Old Iron- Lupus Metallorum Review
Review by Matt Scherer
Old Iron have been an important local fixture in Seattle’s vivid and diverse heavy music scene over the past several years, sporting some infamous local heavy hitters including guitarist Jesse Roberts (Sandrider, The Ruby Doe), bassist Jerad Shealey, and drummer Trent McIntyre (X Suns). The band, which self-released its first album Cordyceps in 2014, is now prepared to release a second slab of molten metal on an unsuspecting populace titled Lupus Metallorum on August 18th 2017 via prolific and diverse local label Good to Die Records.
“Friday Glendale” leads the album off in style, ominously building in intensity before Jesse Roberts’ demonic howl bursts forth into the listeners eardrums unleashing total hell. The track’s Neurosis-style post-metal heaviness gives way to some surprisingly melodic passages and really sets the tone for the whole album. “Gravewax” follows and, as the first track released off the album, could be considered the “hit” of the album. Showcasing a faster tempo than the previous track, “Gravewax” thunders with the sort of massive riffs and hammering drum work that brings to mind San Francisco’s sludge duo Black Cobra. “Maelstrom of the Black Tempest” brings together dizzying guitar work and galloping tempos reminiscent of Leviathan-era Mastodon, while “Bogwitch” begins with an Earth-like melancholic dirge before giving way to a full-on NOLA inspired swamp metal stomp.
After a brief interlude that splits the album in half, the title track “Lupus Metallorum” showcases what might be the heaviest song on the whole album. The track’s steady, near-industrial metal pace rumbles and smashes all in its path like a tank rolling across a field of human skulls. “Bloody Angles” picks the pace up a bit and is definitely the most head-bangable track on the album, showcasing Roberts’ technical prowess with a kick-ass guitar solo that would make Matt Pike grin.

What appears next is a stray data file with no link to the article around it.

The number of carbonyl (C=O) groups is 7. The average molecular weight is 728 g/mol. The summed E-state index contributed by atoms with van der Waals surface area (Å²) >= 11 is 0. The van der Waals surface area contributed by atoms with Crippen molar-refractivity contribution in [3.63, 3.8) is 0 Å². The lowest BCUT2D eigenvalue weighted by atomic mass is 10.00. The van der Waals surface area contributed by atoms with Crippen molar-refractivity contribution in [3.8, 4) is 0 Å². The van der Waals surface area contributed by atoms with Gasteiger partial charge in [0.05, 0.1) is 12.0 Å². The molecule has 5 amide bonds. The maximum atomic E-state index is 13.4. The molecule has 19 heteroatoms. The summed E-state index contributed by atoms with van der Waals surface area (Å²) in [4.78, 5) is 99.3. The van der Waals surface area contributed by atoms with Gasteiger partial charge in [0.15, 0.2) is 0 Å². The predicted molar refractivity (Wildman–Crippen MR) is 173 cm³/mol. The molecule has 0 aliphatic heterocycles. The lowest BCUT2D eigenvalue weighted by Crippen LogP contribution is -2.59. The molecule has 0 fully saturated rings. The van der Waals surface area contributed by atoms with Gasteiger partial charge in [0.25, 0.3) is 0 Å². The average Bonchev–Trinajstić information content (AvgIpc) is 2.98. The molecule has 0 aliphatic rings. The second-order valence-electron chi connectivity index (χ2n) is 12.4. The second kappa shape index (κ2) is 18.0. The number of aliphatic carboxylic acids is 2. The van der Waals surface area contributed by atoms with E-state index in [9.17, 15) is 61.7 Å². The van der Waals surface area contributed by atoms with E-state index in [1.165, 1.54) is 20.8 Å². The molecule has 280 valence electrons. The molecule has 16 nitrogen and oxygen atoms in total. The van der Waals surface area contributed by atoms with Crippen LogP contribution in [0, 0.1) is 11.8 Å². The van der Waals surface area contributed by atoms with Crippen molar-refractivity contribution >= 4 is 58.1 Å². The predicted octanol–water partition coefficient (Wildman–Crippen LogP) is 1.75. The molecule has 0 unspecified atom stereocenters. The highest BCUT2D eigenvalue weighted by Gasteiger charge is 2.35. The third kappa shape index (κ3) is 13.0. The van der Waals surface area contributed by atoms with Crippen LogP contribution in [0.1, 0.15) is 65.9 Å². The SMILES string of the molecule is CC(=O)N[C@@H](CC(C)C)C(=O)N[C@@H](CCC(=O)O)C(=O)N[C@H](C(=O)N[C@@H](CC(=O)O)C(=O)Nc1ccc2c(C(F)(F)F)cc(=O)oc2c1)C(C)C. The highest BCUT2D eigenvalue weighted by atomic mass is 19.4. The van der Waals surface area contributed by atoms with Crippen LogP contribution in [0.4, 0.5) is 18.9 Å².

“Valerian” veers back into calmer post-metal waters, a welcome reprieve after the intensity of the previous two tracks, while “Nightmare Tooth” is a heavy-as-hell return to form with some filthy Crowbar-style sludge. The album’s final track “Banisteriopsis Caapi”, perhaps the most unique song on Lupus Metallorum, has a sprawling and dark psychedelic feel which steadily builds into an epic climax before fading into the distance. The track, which is named after a South American plant with psychoactive properties also known as ayahuasca or yagé, was no doubt inspired by Roberts’ own experiences with the plant itself and feels like miniature spirit journey on its own.
Lupus Metallorum is a dense and tightly packed listen, but it never overwhelms the listener. The sheer number of metal musical styles on display here is impressive, and in the hands of a lesser band could have come across as a big mess, but with Old Iron, no tempo shift or genre splice ever feels tacked on or poorly executed. Each song has seamless feel that blends into the fabric of the entire album, creating a true experience. Through it all is Roberts’ throat-shredding roar, his voice acting as the thread on this majestic and bloody quilt.
Given the immense progress shown on Lupus Metallorum, it’s not hard to envision Old Iron becoming the standard bearers of Seattle’s heavy music scene. Good to Die has a real gem on their hands here and it adds to what has already been a stellar year of releases for the local label.
Be sure not to miss out on the album release show at the Black Lodge on Saturday August 12th with Maximum Mad, Sashay, and Florida Man. Event details here or pre-order the album online at the Good to Die webstore here.